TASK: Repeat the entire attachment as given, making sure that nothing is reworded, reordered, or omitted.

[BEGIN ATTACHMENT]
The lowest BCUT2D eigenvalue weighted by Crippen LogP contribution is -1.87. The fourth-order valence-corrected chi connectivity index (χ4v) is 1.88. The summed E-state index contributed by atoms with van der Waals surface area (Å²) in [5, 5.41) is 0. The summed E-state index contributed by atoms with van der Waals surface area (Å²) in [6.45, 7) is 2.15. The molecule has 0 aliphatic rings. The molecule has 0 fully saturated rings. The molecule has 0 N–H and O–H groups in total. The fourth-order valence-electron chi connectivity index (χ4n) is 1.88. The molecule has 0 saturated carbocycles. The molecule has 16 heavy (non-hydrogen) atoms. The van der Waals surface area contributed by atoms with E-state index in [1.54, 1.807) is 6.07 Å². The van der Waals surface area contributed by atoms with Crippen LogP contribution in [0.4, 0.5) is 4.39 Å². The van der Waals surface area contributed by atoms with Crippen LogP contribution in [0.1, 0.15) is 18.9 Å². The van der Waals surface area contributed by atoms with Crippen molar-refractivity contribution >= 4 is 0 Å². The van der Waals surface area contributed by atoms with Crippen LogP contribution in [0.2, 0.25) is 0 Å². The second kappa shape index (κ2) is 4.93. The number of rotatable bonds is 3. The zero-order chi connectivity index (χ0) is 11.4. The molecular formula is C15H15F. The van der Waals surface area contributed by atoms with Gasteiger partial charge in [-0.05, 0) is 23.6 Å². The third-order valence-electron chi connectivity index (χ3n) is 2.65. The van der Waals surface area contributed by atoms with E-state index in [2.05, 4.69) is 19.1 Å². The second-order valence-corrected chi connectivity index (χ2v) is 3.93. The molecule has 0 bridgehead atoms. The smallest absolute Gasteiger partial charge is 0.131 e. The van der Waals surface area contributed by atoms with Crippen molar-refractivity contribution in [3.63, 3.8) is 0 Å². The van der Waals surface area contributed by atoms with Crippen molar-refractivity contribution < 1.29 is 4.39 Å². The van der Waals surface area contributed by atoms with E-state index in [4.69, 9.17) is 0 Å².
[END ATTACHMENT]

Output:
The lowest BCUT2D eigenvalue weighted by Crippen LogP contribution is -1.87. The fourth-order valence-corrected chi connectivity index (χ4v) is 1.88. The summed E-state index contributed by atoms with van der Waals surface area (Å²) in [5, 5.41) is 0. The summed E-state index contributed by atoms with van der Waals surface area (Å²) in [6.45, 7) is 2.15. The molecule has 0 aliphatic rings. The molecule has 0 fully saturated rings. The molecule has 0 N–H and O–H groups in total. The fourth-order valence-electron chi connectivity index (χ4n) is 1.88. The molecule has 0 saturated carbocycles. The molecule has 16 heavy (non-hydrogen) atoms. The van der Waals surface area contributed by atoms with E-state index in [1.54, 1.807) is 6.07 Å². The van der Waals surface area contributed by atoms with Crippen LogP contribution in [0.4, 0.5) is 4.39 Å². The van der Waals surface area contributed by atoms with Crippen LogP contribution in [0.1, 0.15) is 18.9 Å². The van der Waals surface area contributed by atoms with Crippen molar-refractivity contribution >= 4 is 0 Å². The van der Waals surface area contributed by atoms with Crippen LogP contribution in [0.2, 0.25) is 0 Å². The second kappa shape index (κ2) is 4.93. The number of rotatable bonds is 3. The zero-order chi connectivity index (χ0) is 11.4. The molecular formula is C15H15F. The van der Waals surface area contributed by atoms with Gasteiger partial charge in [-0.05, 0) is 23.6 Å². The third-order valence-electron chi connectivity index (χ3n) is 2.65. The van der Waals surface area contributed by atoms with E-state index in [2.05, 4.69) is 19.1 Å². The second-order valence-corrected chi connectivity index (χ2v) is 3.93. The molecule has 0 bridgehead atoms. The smallest absolute Gasteiger partial charge is 0.131 e. The van der Waals surface area contributed by atoms with Crippen molar-refractivity contribution in [3.63, 3.8) is 0 Å². The van der Waals surface area contributed by atoms with Crippen molar-refractivity contribution < 1.29 is 4.39 Å². The van der Waals surface area contributed by atoms with E-state index in [4.69, 9.17) is 0 Å².